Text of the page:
The overall performance is superb, the pictures are consistently good, and it handles bright and low light scenarios well.

Telephoto Camera

For portrait enthusiasts, the 50MP Telephoto Camera with a customised Sony IMX 856 sensor offers 2.5X optical zoom.

While the sensor is not as good as the one on the Magic 6 Pro it still excels at capturing distant subjects with clarity, making it ideal for zoomed-in portrait shots. The telephoto lens’s OIS further minimises blurring, ensuring sharp images.

Selfie Camera

The 50MP Portrait Selfie Camera is another highlight, featuring the HONOR RAW Domain Algorithm for precise and balanced selfies. It includes automatic FOV switching between 1X and 0.8X, perfect for group selfies or capturing detailed backgrounds.

I rarely use selfie cameras, but the overall performance is excellent, and you have various options to tweak the photo, including adding a bokeh effect or various filters such as smoothing.

Ultra-wide and Macro Camera

The 12MP Ultra-wide & Macro camera provides versatility with a 112° field of view and a minimum focusing distance of 2.5cm. This dual-purpose camera is good for wide-angle shots and close-up photography, allowing users to capture a broad range of scenes and details.

Although the overall performance is lacking compared to the Magic 6 Pro, it is still decent enough for most scenarios. I’d recommend sticking to the main camera where possible but I have still been happy with the results of this camera.

AI-enhanced Portrait Photography

The collaboration with Studio Harcourt brings studio-level portrait photography to the Honor 200 Pro. The AI Portrait Engine replicates the iconic lighting and shadow effects of Studio Harcourt, making it possible to capture professional-quality portraits with ease. Features like AI Light and Shadow Enhancement and AI Optical Effect Enhancement ensure that every portrait is detailed, well-lit, and artistically styled.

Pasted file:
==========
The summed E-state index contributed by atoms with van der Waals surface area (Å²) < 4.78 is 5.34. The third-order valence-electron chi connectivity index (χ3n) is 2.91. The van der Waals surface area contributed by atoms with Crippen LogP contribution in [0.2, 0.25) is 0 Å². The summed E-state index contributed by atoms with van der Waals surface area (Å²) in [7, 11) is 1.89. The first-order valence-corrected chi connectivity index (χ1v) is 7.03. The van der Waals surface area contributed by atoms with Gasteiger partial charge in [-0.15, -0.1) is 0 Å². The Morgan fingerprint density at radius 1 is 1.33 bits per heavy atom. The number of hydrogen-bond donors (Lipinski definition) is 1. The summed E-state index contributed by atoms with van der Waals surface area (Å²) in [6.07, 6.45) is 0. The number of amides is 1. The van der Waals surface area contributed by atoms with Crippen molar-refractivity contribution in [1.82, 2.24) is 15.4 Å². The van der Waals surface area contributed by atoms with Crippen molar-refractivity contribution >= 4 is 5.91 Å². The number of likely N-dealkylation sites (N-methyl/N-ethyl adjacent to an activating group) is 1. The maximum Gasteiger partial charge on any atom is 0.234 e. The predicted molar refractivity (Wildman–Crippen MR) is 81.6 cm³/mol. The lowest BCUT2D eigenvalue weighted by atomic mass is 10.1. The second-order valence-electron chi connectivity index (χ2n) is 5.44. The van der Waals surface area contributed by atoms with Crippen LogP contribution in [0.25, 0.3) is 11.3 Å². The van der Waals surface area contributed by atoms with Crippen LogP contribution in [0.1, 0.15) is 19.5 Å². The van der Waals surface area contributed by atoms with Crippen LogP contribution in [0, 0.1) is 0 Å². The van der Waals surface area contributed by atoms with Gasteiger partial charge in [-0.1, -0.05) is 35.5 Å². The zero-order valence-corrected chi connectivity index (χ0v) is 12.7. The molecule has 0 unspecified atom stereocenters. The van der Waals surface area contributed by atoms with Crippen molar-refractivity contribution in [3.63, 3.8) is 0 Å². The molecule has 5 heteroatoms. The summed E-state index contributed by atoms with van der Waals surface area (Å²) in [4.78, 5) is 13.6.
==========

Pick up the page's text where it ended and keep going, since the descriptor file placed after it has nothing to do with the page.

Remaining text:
For video, you have shooting options up to 4K @ 60 fps.

Photography Samples

Zoom Samples

Performance and Benchmarks

Snapdragon 8 Gen 3Snapdragon 8s Gen 3
CPU1x Cortex-X4 prime core – 3.4 GHz1x Cortex-X4 prime core – 3 GHz
3x Cortex-A720 performance cores – 3.2 GHz4x Cortex-A720 performance cores – 2.8 GHz
2x Cortex-A720 performance cores – 3.0 GHz3x Cortex-A520 efficiency cores – 2 GHz
2x Cortex-A520 efficiency cores – 2.3 GHz
GPUAdreno 750Adreno 735
GamingHardware ray tracing and Unreal Engine 5 support
8K upscaling

The Honor 200 Pro uses the new Qualcomm Snapdragon 8s Gen 3 chipset, whereas the non-pro model uses the Qualcomm Snapdragon 7 Gen 3.

This is a bit of a different tactic for Qualcomm as the Snapdragon 8s Gen 3 is a slightly lower spec than the SD8 Gen3. In the past, they launched the Snapdragon 8+ Gen 1, which was an upgrade vs the SD8 Gen1, which was possible with the changing fabrication from Samsung to TSMC.

The Snapdragon 8s Gen 3 is positioned behind the SD8 Gen3 and SD8 Gen2, especially with the GPU, but it is ahead of all the 7-series chips.

I feel like they could have named it a bit better to make it less confusing about where the chipset is positioned, but it is still a superb chipset.

In day-to-day use, I noticed no difference compared to the Magic 6 Pro. Even for gaming, it was hard to perceive much difference as a non-hardcore gamer. Benchmark scores confirm the 8s Gen 3 trails the 8 Gen 3 used in competitors like the Magic 6 Pro and iQOO 12, but it’s a very capable chip.